Love AI.
...more
CD
Jun 26, 2009 rated it it was amazing
Recommends it for: everyone
Boy did this book deserve to win the Phillip K. Dick award. Rarely am I surprised by the ending of a book, but the final page of this book held a last twist of such weight that I was reeling and still a little wobbly when I walked back into the house to announce in general, "this book totally rocks!"

I cannot wait for the next one in the series for Adam-Troy Castro has set up an amazing cast of characters in the Andrea Cort series and universe she inhabits. In fact, I am a bit hesitant to say muc
...more
Eric
Jul 10, 2010 rated it really liked it
Recommended to Eric by: Watch The Skies
Upside down world. I'm forced to admit this is as close as I get to visualizing the explanation of how this massive space habitat works. I'm certain if I went back and reread the explanation I'd get a better grasp on it. At it's core, I think that is one of the main reasons people are put off by science fiction.

Having said that, once you get past the “hang ups” this story is a locked room mystery. There are a limited number of characters and very few places for them to go. The mystery wouldn't w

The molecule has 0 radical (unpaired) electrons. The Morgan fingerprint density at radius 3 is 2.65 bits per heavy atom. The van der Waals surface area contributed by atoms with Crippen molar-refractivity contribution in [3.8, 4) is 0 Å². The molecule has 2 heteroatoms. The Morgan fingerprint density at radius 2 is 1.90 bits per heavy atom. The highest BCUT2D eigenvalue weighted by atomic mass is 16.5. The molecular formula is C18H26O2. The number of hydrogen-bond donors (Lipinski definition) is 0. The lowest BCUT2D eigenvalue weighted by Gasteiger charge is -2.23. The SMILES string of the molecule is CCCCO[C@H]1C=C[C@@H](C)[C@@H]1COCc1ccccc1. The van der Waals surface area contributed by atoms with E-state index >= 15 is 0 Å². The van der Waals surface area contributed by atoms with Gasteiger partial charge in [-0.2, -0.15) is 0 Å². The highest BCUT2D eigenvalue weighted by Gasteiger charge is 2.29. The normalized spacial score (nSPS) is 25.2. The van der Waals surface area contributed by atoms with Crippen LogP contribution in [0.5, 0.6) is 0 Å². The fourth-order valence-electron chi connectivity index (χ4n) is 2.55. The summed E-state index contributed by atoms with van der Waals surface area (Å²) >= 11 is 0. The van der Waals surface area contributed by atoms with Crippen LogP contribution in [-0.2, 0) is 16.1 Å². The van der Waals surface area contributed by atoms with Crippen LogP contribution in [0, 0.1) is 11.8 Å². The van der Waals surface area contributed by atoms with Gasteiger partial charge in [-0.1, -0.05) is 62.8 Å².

...more
Kelli
Jun 20, 2012 rated it liked it  ·  review of another edition
Shelves: audiobooks
Story: B-
Narration: B-

The Plot:

As an eight-year-old living on the alien world of Bocai, Andrea Cort was caught up in an inexplicable night of blood-lust and murder. Remanded to the custody of the Diplomatic Corps from that point on, she has traded a life of service to the Corps for safety from prosecution by those who view her actions on Bocai as unforgivable - as Andrea herself does. Now Associate Legal Counsel for the Homo Sapiens Confederacy Diplomatic Corps Judge Advocate, Andrea finds herse
...more
Sensitivemuse
Apr 24, 2010 rated it really liked it
At first, when I started reading this book it was a little hard to follow. I was nearly overwhelmed with such high tech descriptions with hardly any explanation as to what they were and their purpose, so the setting was very hard to picture and the book was hard to get used to at first. However after a couple of chapters the book slowly started to reveal itself and the plot was interesting and engaging to begin with, it was hard not to let it go. First time readers, don't let the science deter y ...more